#Shortstops: Kerry’s history

Written by: Nicholas DiGrispino

“Here comes the hook.”

And with that, a rookie by the name of Kerry Wood struck out 20 batters in one game to set the National League record and tie the major league record for most strikeouts in a nine-inning game. Prior to Wood, this feat had only been done twice before – both times by Roger Clemens. Wood would also become only the second man to match his age in strikeouts. The first such occurrence of this being Bob Feller in 1936 when he struck out 17 as a member of the Cleveland Indians.

On May 6, 1998, Kerry Wood was making only the fifth start of his career. Heading into the game the Astros were 20-11 while the Cubs stood at 16-15. The Astros would finish the 1998 season as one of the top offensive clubs, having scored 5.4 runs per game while appearing at the top of the leaderboard in a host of other offensive categories. Despite the slow start, the Cubs would wind up making the playoffs for the first time in almost a decade.

Wood, meanwhile, had generated a lot of excitement in and around Chicago as a prospect in the Cubs system. This would be the game, however, where he would step onto the national stage. And the cap he wore that day is now in Cooperstown.

Wood would begin the day by unleashing a 98 mph fastball up and in to Craig Biggio, which would wind up hitting the mask of home plate ump Jerry Meals. From there, Wood would settle in and Biggio would end up striking out. Wood would finish the inning by striking out Derek Bell and Jeff Bagwell.

While Wood is largely remembered as the star of the game, Astros starter Shane Reynolds would not go down without a fight. Ultimately, Reynolds would pitch eight innings, giving up one earned run while striking out 10. Reynolds would finish his half of the first inning the same way Wood finished his – with three straight strikeouts.

The Cubs would break though in their half of the third inning. Mark Grace doubled to left and advanced to third on an error. Grace would come around to score on a sac fly by Henry Rodríguez. That one run would be all the run support that Wood would need.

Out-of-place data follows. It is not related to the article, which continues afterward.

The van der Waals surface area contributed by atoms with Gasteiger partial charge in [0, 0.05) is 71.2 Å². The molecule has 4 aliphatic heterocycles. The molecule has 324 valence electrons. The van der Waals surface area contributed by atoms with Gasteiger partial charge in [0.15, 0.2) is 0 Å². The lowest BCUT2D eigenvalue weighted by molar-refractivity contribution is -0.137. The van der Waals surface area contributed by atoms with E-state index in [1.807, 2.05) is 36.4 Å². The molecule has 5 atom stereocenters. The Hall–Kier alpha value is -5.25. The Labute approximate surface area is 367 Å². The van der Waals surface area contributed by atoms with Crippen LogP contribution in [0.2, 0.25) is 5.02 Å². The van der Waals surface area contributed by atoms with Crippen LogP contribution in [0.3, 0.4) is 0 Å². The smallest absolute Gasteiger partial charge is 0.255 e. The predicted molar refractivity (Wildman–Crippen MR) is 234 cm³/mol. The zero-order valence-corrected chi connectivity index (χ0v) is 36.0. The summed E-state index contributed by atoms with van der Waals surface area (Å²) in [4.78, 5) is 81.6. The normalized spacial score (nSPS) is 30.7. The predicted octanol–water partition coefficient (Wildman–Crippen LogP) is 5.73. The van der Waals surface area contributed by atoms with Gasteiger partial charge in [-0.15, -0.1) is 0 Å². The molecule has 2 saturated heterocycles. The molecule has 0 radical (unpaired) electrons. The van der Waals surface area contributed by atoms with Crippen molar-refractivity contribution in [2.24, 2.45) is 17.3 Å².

But there was still plenty of drama. In the Astros half of the third, shortstop Ricky Gutierrez would redirect a hanging breaking ball through the left side of the infield. The ball was hit just out of the reach of third baseman Kevin Orie, who lunged for the ball. The ball hit off the end of Orie’s glove and took a slight detour before ending up in short left field.

Don Friske, who was the official scorer of the game, awarded Gutierrez a hit. That hit would wind up being the only hit that the Astros would get all day. And with that, Wood’s no-hitter chances were gone. Wood would end up getting out of the inning with ease. Brad Ausmus would go down on strikes while Reynolds was retired on a sacrifice bunt. The inning would come to an end when Biggio would hit into harmless 6-3 ground out.

Orie would later say: “Had I dove, and committed to the dive sooner, I absolutely could have stopped the ball. Whether or not I could have gotten up and thrown him out, I'm not sure.”

On the day, Wood would have two or more strikeouts in every inning except for the third and the sixth. With one out in the ninth, Wood had a chance to set a new major league record of 21 strikeouts in a game. But with one out, Biggio would hit into a 6-3 groundout and spoil Wood’s chances of setting the major league record.

With two outs in the inning and rain falling, Bell once again stepped up to the plate. At the time, Bell had been 0-for-3 with a strikeout, fly out and pop out. The crowd was on its feet. Wood began the at bat by throwing a high fastball. Incredibly, Wood was still throwing in the upper 90s. This fastball was too hot for catcher Sandy Martínez to handle and he would drop to ball making the count 1-0. Wood threw Bell a breaking ball which he would swing through, bringing the count to 1-1. Bell checked his swing on another breaking ball. Martínez immediately appealed down to first where the first base ump lifted his fist, signaling strike two. With the count 1-2, Cubs broadcaster Steve Stone would say, “One more curveball and that should be about it.”

And a curveball is exactly what Wood would throw to finish off Bell and record his 20th strikeout.

Following the final out, Wood was mobbed around the mound by his teammates. He had no idea of the history that he just made. He would not become aware of his achievement until the postgame interview on WGN, when he was informed by Stone.

But he would soon realize the magnitude of the event when the cap he wore during the game was accessioned into the collection at the National Baseball Hall of Fame and Museum.

Nicholas DiGrispino was a 2022 library research intern in the Hall of Fame’s Frank and Peggy Steele Internship Program for Youth Leadership Development
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